Going Into Session, State Legislature Faces Big Tasks and Opportunities | Beaufort County Now

When the legislature set April 28 as the return date for this legislative session, no one could have imagined this session would be so different from any that has ever come before. civitas, going into session, state legislature, big tasks, opportunities, april 29, 2020, Coronavirus, cvd19
Coronavirus Disease 2019 (COVID-19)

Going Into Session, State Legislature Faces Big Tasks and Opportunities

oPublisher's note: This post, by Leah Byers, was originally published in Civitas's online edition.

    When the legislature set April 28 as the return date for this legislative session, no one could have imagined this session would be so different from any that has ever come before.

    Like every aspect of life right now, the state legislature is facing unprecedented challenges. Along with those challenges comes equally formidable opportunities for leadership and vision. Here are some things to keep in mind going in to the legislative session.

    There was no new state budget last year

    North Carolina government operates under a two-year budget cycle known as a biennial budget. Since the governor vetoed the state budget passed by the legislature, and the Senate has yet to call a veto override vote, no new comprehensive state budget was passed into law last year.

    However, as I've previously explored, this is not necessarily a doomsday scenario. In fact, the governor's veto prevented spending increases from going into effect. Without a new budget, the state is funded at the previous year's recurring funding levels. Other, non-recurring funds were not automatically renewed. The legislature passed a series of mini-budgets in the fall to address the most important of those budget holes. But one should question whether the other funding like the pork barrel spending that is prevalent every year should have been included in the state budget at all.

    The legislature typically uses the short session held in the second year of the biennium to make adjustments to the 2-year budget passed the previous year. With no previous budget, this year's path is unclear. The fiscal impact of the coronavirus further muddies the waters. The state tax filing deadline has been pushed into July 2020, meaning the revenue outlook for the fiscal year ending June 30 is as uncertain as the outlook for the year beginning July 1.

    Federal funds will likely be allocated first...

    Congress passed federal coronavirus relief bills in recent weeks, and much of the money will flow to states for allocation. For the first few weeks of session, the legislature will likely be busy deciding how to put federal funding to the best use to meet our state's needs.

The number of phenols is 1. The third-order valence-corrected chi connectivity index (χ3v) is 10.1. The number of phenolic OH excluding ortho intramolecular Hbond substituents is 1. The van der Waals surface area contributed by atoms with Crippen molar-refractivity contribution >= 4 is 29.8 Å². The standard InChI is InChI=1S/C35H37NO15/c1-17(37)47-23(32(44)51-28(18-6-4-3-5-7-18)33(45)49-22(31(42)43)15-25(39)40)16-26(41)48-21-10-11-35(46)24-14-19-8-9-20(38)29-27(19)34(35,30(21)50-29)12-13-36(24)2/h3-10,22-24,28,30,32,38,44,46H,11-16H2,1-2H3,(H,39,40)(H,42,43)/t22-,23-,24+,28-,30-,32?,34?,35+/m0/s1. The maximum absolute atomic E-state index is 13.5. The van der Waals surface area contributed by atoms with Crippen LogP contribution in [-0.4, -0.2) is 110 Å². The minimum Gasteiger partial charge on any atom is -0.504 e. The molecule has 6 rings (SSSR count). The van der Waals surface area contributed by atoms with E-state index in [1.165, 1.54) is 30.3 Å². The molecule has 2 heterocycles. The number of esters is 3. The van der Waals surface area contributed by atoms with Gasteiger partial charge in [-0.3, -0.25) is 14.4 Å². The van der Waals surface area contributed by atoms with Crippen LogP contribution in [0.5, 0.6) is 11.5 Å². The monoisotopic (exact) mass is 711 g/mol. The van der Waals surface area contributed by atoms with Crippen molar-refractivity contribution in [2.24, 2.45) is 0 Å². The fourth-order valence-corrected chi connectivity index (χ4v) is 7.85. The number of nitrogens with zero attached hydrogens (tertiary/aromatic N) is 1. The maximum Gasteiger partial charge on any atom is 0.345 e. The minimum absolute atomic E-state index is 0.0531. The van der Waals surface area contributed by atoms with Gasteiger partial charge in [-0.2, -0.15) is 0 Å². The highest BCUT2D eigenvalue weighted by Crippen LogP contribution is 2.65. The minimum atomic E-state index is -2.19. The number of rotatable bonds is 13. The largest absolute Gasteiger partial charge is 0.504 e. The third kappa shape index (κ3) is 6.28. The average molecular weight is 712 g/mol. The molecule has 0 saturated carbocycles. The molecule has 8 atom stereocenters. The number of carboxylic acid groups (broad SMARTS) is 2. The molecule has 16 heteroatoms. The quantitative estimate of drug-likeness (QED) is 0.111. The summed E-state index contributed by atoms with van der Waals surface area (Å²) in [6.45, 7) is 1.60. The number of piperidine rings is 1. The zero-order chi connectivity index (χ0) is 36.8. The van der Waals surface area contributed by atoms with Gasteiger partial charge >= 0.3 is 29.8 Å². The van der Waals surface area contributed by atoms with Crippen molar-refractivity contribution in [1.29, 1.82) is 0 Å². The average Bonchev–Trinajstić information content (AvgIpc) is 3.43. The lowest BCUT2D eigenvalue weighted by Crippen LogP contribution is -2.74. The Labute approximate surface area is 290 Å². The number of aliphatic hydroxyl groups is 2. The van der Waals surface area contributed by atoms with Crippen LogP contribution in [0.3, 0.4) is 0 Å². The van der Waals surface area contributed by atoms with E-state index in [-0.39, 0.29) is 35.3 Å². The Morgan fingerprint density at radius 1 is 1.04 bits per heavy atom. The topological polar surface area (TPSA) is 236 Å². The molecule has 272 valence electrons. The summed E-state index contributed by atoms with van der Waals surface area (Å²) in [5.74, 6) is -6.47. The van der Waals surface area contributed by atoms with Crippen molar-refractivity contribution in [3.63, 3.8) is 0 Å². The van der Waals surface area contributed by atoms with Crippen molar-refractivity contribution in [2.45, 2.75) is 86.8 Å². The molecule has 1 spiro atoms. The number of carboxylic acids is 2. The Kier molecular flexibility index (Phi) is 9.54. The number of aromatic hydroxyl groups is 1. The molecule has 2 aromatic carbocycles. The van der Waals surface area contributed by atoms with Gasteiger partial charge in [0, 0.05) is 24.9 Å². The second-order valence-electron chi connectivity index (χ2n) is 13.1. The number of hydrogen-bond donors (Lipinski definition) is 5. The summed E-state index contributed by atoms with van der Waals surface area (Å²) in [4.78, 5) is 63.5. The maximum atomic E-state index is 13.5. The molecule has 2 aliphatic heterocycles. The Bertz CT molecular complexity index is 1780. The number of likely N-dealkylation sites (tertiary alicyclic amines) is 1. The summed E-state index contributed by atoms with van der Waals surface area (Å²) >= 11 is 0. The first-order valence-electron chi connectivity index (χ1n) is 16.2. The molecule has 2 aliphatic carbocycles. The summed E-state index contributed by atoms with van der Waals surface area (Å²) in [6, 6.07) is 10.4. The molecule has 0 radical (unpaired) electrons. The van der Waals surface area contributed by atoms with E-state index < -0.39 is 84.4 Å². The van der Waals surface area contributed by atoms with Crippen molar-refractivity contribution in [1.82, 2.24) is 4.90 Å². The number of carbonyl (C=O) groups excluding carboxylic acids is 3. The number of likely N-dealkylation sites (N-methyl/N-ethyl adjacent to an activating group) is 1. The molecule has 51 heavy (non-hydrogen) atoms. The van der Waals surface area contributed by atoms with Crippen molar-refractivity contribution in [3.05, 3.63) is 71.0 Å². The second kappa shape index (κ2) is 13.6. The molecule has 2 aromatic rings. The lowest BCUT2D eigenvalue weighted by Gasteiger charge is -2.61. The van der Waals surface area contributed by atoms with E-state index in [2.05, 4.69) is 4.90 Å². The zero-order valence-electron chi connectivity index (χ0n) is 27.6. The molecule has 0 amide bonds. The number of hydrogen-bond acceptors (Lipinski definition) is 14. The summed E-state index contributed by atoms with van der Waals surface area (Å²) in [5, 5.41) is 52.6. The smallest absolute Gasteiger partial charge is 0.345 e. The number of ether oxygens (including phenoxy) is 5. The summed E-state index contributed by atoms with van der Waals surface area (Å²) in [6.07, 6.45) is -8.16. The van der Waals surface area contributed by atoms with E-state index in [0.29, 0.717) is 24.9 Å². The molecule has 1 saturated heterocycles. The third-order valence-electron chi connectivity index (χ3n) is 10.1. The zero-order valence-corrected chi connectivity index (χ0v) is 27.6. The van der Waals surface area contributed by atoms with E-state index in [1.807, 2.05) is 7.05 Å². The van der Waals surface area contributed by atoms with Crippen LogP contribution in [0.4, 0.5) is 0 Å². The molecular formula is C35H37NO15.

...Then the state response will follow

    As mentioned, the state will likely be in somewhat of a fiscal limbo until the state tax filing deadline this summer. Additionally, lawmakers will want to make sure they spend state money in order to maximize federal matching funds.

    Civitas Executive Vice President Brian Balfour outlined some fiscally prudent suggestions for how the state can best survive the financial uncertainty caused by this virus. You can read Balfour's piece HERE. But it is worth noting that North Carolina is better equipped than many other states to handle this crisis due to a decade of wisely managing state finances. Going into this emergency, state government had $1.2 billion in the rainy day fund and another $3.9 billion in the unemployment insurance reserve.

    House committees have been meeting; Senate plan is yet unseen

    In response to the ongoing coronavirus crisis, the North Carolina House convened a series of working groups to address concerns in the areas of health, education, economic development, and state operations. The groups have met remotely over the past weeks, hearing from state agencies, business groups, and other stakeholders. Working groups are preparing draft legislation for House committees to review

    The Senate, on the other hand, has decided to defer its policy work to meetings of its standing committees. This means — while they have almost certainly been at work behind the scenes — the public has yet to see the Senate proposals going in to the beginning of the session. The House bill drafts will still have to be approved through the normal legislative process, including its standing committees. But House working groups have provided more public oversight and input than the Senate will have time to obtain, since both chambers will likely move quickly to allocate federal funding.

    In the coming weeks, the legislature will have to make major decisions on the state's response to the coronavirus pandemic and subsequent shutdown of the state economy. Civitas has a full range of policy recommendations in the areas of health, fiscal, education, elections, and agriculture policy, which you can find at nccivitas.org/coronavirus

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